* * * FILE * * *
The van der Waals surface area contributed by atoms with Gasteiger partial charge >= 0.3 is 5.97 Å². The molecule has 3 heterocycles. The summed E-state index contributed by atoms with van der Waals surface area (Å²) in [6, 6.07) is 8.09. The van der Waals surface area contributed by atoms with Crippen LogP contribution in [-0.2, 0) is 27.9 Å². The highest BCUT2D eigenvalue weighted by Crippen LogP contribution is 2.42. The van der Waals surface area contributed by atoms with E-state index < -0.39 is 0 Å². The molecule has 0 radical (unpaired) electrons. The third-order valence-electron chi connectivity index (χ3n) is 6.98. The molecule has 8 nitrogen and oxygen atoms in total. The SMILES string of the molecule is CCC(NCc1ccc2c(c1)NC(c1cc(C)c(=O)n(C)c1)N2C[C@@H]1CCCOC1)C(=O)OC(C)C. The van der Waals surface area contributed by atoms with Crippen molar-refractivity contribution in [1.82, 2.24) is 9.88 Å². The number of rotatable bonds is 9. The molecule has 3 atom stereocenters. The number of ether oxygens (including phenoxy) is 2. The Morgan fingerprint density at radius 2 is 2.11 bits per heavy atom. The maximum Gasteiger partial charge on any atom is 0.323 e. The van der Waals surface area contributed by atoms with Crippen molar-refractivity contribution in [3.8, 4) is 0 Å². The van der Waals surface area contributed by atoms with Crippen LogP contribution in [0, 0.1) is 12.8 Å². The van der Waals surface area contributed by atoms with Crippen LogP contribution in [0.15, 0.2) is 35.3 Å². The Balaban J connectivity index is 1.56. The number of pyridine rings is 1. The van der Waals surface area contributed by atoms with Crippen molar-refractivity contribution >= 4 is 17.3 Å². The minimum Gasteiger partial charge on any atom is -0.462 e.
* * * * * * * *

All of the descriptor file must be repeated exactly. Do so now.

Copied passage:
The van der Waals surface area contributed by atoms with Gasteiger partial charge >= 0.3 is 5.97 Å². The molecule has 3 heterocycles. The summed E-state index contributed by atoms with van der Waals surface area (Å²) in [6, 6.07) is 8.09. The van der Waals surface area contributed by atoms with Crippen LogP contribution in [-0.2, 0) is 27.9 Å². The highest BCUT2D eigenvalue weighted by Crippen LogP contribution is 2.42. The van der Waals surface area contributed by atoms with E-state index < -0.39 is 0 Å². The molecule has 0 radical (unpaired) electrons. The third-order valence-electron chi connectivity index (χ3n) is 6.98. The molecule has 8 nitrogen and oxygen atoms in total. The SMILES string of the molecule is CCC(NCc1ccc2c(c1)NC(c1cc(C)c(=O)n(C)c1)N2C[C@@H]1CCCOC1)C(=O)OC(C)C. The van der Waals surface area contributed by atoms with Crippen molar-refractivity contribution in [1.82, 2.24) is 9.88 Å². The number of rotatable bonds is 9. The molecule has 3 atom stereocenters. The number of ether oxygens (including phenoxy) is 2. The Morgan fingerprint density at radius 2 is 2.11 bits per heavy atom. The maximum Gasteiger partial charge on any atom is 0.323 e. The van der Waals surface area contributed by atoms with Crippen molar-refractivity contribution in [3.8, 4) is 0 Å². The van der Waals surface area contributed by atoms with Crippen LogP contribution in [0, 0.1) is 12.8 Å². The van der Waals surface area contributed by atoms with Crippen LogP contribution in [0.15, 0.2) is 35.3 Å². The Balaban J connectivity index is 1.56. The number of pyridine rings is 1. The van der Waals surface area contributed by atoms with Crippen molar-refractivity contribution >= 4 is 17.3 Å². The minimum Gasteiger partial charge on any atom is -0.462 e.